Headache Attributed to TMD

Headache related to structures in the jaw and temporomandibular region can be attributed to TMD. This type of headache usually develops with the onset of TMD, worsens with progression of other TMD symptoms, and is caused or exacerbated by specific jaw movements or when pressure is applied to the TMJ structures.

Migraine Headaches

Migraine is reported to be the third most prevalent and the seventh more disabling illness in the world. It is a common condition that affects approximately 12% of the population in Western countries. Migraine typically presents with recurrent unilateral throbbing, nausea and vomiting, of moderate to severe intensity, lasting 4 to 72 hours. Even though migraine is traditionally present above eye-ear line, it can also be present in the mid lower face. Migraine is usually associated with characteristics such as nausea, phonophobia, photophobia and is aggravated by activity. One third of patients suffering from migraine experience transient neurologic symptoms such as visual disturbance and other sensory phenomena, prior to the onset of the migraine. This phenomenon is called “aura”. Some migraine sufferers experience predictive pre-headache symptoms such as agitation, fatigue, yawning, sensory hyperactivity, increased food cravings, thirst and polyuria.

Tension-Type Headache

Tension Type-Headache is a very common source of head pain. It is described as a dull ache or non-pulsating pain of mild to moderate intensity. For many years, it was believed that this kind of headache was related to muscle tension and was referred to as “muscle contraction headache” or “muscle tension headache”. Muscle tenderness is often present with this disorder. Tension-Type Headache is often described as tightness, pressure or soreness, with a feeling of a tight head-band compressing the head. Many sufferers describe a bandlike pain distribution as if wearing a tight hat. The pain location is not specific, is often bilateral and may extend into the neck. Temporalis and masseter muscle involvement may be present, affecting mastication. Tension-Type Headache is usually not associated with nausea and vomiting, and is not aggravated by normal physical activity. Tension-Type Headache may be associated with sensitivity to light and/or noise. This type of headache usually last from 30 minutes to 7 days and occurs more often than migraine headache.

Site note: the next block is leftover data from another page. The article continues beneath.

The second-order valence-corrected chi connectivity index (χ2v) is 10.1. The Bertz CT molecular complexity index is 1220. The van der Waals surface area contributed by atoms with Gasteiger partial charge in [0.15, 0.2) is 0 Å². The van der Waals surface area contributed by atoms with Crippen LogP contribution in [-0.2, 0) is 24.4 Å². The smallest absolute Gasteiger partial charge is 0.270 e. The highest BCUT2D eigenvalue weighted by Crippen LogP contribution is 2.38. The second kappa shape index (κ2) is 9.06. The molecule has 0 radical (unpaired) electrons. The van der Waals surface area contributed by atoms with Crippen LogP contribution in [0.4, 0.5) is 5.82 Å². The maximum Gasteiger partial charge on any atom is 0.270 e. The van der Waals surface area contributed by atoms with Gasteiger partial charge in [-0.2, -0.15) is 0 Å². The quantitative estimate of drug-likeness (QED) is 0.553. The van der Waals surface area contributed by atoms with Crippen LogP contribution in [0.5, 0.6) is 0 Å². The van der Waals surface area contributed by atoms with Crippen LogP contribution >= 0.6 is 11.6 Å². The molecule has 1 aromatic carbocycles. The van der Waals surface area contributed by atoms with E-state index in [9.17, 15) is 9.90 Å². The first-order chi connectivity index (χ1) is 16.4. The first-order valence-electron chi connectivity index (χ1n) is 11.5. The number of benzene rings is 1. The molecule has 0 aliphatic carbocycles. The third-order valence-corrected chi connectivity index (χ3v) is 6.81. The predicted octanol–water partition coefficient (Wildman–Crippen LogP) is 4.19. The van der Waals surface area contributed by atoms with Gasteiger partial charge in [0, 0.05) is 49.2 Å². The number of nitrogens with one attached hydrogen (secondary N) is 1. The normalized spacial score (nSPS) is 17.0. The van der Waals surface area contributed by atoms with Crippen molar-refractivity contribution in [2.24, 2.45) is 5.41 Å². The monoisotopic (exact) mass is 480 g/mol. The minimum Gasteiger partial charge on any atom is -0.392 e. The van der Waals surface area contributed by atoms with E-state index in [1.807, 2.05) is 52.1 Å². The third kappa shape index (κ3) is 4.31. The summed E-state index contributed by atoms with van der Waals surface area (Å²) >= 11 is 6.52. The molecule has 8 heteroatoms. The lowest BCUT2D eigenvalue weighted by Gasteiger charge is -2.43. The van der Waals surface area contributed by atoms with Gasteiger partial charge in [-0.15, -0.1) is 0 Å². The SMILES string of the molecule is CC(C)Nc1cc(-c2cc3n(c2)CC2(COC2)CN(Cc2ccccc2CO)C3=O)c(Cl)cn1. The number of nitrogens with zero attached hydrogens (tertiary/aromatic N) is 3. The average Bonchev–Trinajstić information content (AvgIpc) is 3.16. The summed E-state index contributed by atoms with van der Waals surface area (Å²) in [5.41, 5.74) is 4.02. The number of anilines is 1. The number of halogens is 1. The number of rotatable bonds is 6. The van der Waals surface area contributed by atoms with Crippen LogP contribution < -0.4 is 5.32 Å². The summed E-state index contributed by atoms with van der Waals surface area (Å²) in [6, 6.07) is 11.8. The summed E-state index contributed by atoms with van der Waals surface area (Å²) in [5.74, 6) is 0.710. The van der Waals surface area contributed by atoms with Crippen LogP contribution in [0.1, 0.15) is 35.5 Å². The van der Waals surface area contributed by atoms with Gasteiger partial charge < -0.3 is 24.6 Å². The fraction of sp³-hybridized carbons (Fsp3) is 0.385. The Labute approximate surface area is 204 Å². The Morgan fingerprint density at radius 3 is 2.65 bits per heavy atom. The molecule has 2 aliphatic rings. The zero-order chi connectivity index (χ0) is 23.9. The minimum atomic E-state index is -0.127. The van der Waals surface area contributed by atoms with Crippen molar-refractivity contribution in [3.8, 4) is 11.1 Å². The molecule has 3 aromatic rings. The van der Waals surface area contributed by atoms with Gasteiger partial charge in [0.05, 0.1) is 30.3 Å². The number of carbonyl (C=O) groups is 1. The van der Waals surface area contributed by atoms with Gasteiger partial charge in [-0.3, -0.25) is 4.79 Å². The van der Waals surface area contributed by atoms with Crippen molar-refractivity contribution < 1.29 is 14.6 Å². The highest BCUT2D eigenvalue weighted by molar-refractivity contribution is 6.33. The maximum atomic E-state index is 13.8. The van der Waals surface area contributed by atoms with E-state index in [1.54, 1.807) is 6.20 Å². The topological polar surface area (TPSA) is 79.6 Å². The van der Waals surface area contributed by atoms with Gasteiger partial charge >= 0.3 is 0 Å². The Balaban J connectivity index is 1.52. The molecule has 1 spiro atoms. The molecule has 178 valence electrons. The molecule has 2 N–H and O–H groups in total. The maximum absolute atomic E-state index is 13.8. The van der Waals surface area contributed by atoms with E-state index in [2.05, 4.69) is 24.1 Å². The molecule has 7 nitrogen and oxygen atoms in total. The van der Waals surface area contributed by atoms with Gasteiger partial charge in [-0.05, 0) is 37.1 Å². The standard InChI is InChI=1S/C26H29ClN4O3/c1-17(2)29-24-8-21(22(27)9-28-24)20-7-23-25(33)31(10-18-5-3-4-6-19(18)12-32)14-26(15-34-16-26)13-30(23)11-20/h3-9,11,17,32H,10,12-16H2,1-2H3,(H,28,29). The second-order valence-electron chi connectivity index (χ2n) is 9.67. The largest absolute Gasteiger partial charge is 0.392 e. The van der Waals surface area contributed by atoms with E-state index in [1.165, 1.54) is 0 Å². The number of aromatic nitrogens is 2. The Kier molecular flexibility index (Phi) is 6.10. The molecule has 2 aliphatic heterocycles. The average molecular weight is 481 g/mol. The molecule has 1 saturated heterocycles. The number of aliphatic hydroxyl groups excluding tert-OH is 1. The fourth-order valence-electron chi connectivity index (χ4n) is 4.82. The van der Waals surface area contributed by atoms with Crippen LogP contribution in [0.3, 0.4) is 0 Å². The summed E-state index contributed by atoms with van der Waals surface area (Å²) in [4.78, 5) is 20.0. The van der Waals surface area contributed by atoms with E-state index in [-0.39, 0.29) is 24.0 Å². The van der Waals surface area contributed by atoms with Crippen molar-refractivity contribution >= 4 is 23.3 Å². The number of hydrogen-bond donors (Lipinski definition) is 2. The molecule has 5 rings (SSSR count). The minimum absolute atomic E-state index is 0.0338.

Cluster Headache

Cluster headache is described as severe, unilateral pulsating headache, lasting 15 to 180 minutes. This type of headache is accompanied by restlessness and/or agitation. The pain is present in the periorbital, supraorbital, temporal or combination of these areas. The

headache is associated with lacrimation, nasal congestion, forehead and facial sweating, forehead and facial flushing, ipsilateral conjunctival injection, sensation of fullness in the ear, miosis, ptosis, and/or eyelid edema. Cluster headache is considered one of the most severe pain conditions humans experience. Cluster attacks occur from one to eight times per day, for two weeks to two months, and often recur on an annual or biannual basis during the same season. Even though Cluster Headache has well defined characteristics.

only 21% of Cluster patients receive the correct diagnosis at the time of their initial consultation. Because of the location, severity, and abrupt onset of pain, Cluster Headache is often mistaken for Trigeminal Neuralgia. Cluster Headache may also manifest as diffuse Orofacial Pain, without the classical onset symptoms of orbital,supraorbital or temporal pain distribution.

Paroxysmal Hemicrania

This condition is a headache with clinical characteristics similar to those of Cluster Headache, but the attacks are shorter in duration (2 to 30 minutes), more frequent and predominantly occur in females. The attacks are unilateral, predominantly in the periorbital region. Paroxysmal Hemicrania is accompanied by one or more of the following signs or symptoms: unilateral lacrimation, conjunctival injection, rhinorrhea, nasal congestion, forehead/facial sweating and flushing, miosis, ptosis, and eyelid edema. Unlike Cluster Headache, restlessness and agitation are not part of the diagnostic criteria. Paroxysmal Hemicrania has a 100% positive response to the Non-Steroidal Anti-Inflammatory Drug, Indomethacin.

Henicrania Continua

Hemicrania continua is a persistent one-sided headache that fluctuates in intensity but never totally remits. Same-side autonomic features such as flushing, lacrimation, nasal congestion, corneal injection and restlessness/agitation are present in patients suffering from this headache during periods of more intense pain. This headache is considered arare headache disorder, but is often underdiagnosed.

Other Types of Headaches

  • SUNCT and SUNA (Short-lasting Unilateral Neuralgiform Headache with Conjunctival Injection and Tearing)
  • Headache Associated with Vascular Disorders:
    • Acute Ischemic Cerebrovascular Disease
    • Intracranial Hematoma
    • Subarachnoid Hemorrhage
    • Temporal Arteritis
    • Carotid or Vertebral Artery Pain
    • Venous Thrombosis
  • Headache Associated with Non Vascular Intracranial Disorders:
    • High Cerebrospinal Fluid Pressure
    • High-Pressure Hydrocephalus Including Posttraumatic High-Pressure Hydrocephalus
    • Low Cerebrospinal Fluid Pressure
    • Intracranial Infection
    • Intracranial Neoplasm

Over 38 Years Experience